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The Monetary Policy Committee (MPC) once again unanimously voted in favour of lowering the repo rate this month, although 2 out of the 5 members preferred a shallower cut. In a vote of 3 to 2, the MPC decided to lower the repo rate by 50bp to 3.75%.
The number of confirmed COVID-19 cases worldwide surpassed one million last week. This number probably still understates the true spread of the coronavirus given the lack of testing in many places, and the fact that some infected persons don’t show symptoms.
Recent weeks have seen the local market hit by a triple whammy. Both local and global markets have crashed as the economic impact of the COVID-19 pandemic begins to be felt resulting in a market sell-off; a rapid decline in oil prices has created a global supply shock. In addition to that, ratings agency Moody’s downgraded South Africa’s credit rating to junk or sub-investment grade.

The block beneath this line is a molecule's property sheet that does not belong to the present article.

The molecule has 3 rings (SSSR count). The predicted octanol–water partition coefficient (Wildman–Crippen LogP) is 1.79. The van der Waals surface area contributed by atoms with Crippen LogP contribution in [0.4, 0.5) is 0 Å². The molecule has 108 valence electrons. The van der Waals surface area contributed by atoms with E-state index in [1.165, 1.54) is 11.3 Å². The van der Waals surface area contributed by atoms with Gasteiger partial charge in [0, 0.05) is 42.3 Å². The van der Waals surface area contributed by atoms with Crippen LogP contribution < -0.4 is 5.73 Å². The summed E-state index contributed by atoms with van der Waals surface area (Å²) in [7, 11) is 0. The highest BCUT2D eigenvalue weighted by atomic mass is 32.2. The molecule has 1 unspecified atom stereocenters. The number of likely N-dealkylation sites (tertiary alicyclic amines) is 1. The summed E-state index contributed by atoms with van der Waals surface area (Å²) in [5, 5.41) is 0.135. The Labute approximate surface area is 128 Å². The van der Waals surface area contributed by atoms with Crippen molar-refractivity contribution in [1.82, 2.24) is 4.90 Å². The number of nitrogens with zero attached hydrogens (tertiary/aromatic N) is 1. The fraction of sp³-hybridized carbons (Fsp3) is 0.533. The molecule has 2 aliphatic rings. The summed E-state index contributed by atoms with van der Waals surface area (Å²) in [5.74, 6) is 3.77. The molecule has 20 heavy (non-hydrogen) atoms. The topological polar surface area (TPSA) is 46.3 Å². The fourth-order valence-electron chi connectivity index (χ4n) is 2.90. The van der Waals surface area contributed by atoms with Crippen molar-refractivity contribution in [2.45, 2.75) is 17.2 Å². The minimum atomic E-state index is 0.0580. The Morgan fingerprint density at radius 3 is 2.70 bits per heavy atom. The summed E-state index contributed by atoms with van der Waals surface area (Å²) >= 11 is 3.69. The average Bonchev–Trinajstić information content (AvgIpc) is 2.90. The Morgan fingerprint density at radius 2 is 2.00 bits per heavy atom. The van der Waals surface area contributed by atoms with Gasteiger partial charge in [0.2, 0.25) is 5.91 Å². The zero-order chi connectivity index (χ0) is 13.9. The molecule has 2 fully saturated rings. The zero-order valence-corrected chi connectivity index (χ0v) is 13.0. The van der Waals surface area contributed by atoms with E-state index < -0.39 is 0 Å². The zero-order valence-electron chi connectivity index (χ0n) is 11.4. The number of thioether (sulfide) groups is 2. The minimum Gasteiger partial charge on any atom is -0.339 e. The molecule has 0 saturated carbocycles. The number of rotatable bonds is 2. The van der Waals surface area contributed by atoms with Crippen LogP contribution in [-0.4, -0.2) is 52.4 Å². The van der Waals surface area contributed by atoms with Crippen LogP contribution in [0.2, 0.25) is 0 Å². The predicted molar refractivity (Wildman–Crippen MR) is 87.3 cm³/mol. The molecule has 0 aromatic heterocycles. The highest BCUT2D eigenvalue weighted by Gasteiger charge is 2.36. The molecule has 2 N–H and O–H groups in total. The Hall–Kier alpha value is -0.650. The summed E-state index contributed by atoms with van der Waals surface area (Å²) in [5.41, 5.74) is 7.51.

The South African agriculture sector as well as consumer can breathe a sigh of relief following the announcement of a massive fuel price decrease of R1.76/ litre of both the retail price of the 93 ULP and LRP petrol, with the 95 ULP and LRP petrol falling by R1.88/ litre for Gauteng.
Local investors should stay invested to reap strong future returns. An early decisive response to the COVID-19 threat should contain the spread of the virus in South Africa, but the economic repercussions in the short term will be costly. Local measures to contain the virus will add to an already weak economy and negative global impact.
The Monetary Policy Committee (MPC) unanimously decided to decrease the repo rate by 100 basis points to 5.25%. This somewhat unprecedented move was a direct result of the deterioration in economic conditions due to the COVID-19 pandemic experienced in South Africa and across the globe.
In the midst of a recessionary domestic economy, favourable inflation outlook and lower oil prices, the South African Reserve Bank (SARB) got room to cut interest rates by 100 basis points to 5.25%. A rate cut, downside inflation outlook and supportive rand boost agriculture rebound.
The global economy has been hit by five shocks as the coronavirus spread rapidly. This could not have been predicted, though with hindsight the market was initially much too complacent. The situation is so uncertain now that a strategy based on trying to predict the future is bound to get it wrong.